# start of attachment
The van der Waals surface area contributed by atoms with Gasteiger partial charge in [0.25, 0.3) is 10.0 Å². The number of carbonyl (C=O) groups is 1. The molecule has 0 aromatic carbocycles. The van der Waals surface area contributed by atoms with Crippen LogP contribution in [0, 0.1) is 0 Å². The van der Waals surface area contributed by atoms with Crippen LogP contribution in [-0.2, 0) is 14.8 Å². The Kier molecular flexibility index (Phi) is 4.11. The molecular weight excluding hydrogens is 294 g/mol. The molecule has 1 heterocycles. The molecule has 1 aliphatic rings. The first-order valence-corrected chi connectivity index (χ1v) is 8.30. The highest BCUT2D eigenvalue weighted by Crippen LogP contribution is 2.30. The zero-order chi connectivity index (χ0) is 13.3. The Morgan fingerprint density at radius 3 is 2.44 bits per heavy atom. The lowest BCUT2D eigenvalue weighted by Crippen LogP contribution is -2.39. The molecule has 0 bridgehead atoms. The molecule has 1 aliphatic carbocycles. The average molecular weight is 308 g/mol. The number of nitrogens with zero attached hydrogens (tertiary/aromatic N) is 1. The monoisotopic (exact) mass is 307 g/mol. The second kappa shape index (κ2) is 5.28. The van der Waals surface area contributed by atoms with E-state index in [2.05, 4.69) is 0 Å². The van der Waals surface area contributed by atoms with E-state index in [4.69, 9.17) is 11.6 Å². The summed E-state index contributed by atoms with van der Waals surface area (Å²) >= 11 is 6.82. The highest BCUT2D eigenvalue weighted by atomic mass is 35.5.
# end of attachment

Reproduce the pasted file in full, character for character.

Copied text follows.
The van der Waals surface area contributed by atoms with Gasteiger partial charge in [0.25, 0.3) is 10.0 Å². The number of carbonyl (C=O) groups is 1. The molecule has 0 aromatic carbocycles. The van der Waals surface area contributed by atoms with Crippen LogP contribution in [0, 0.1) is 0 Å². The van der Waals surface area contributed by atoms with Crippen LogP contribution in [-0.2, 0) is 14.8 Å². The Kier molecular flexibility index (Phi) is 4.11. The molecular weight excluding hydrogens is 294 g/mol. The molecule has 1 heterocycles. The molecule has 1 aliphatic rings. The first-order valence-corrected chi connectivity index (χ1v) is 8.30. The highest BCUT2D eigenvalue weighted by Crippen LogP contribution is 2.30. The zero-order chi connectivity index (χ0) is 13.3. The Morgan fingerprint density at radius 3 is 2.44 bits per heavy atom. The lowest BCUT2D eigenvalue weighted by Crippen LogP contribution is -2.39. The molecule has 0 bridgehead atoms. The molecule has 1 aliphatic carbocycles. The average molecular weight is 308 g/mol. The number of nitrogens with zero attached hydrogens (tertiary/aromatic N) is 1. The monoisotopic (exact) mass is 307 g/mol. The second kappa shape index (κ2) is 5.28. The van der Waals surface area contributed by atoms with E-state index in [2.05, 4.69) is 0 Å². The van der Waals surface area contributed by atoms with E-state index in [4.69, 9.17) is 11.6 Å². The summed E-state index contributed by atoms with van der Waals surface area (Å²) >= 11 is 6.82. The highest BCUT2D eigenvalue weighted by atomic mass is 35.5.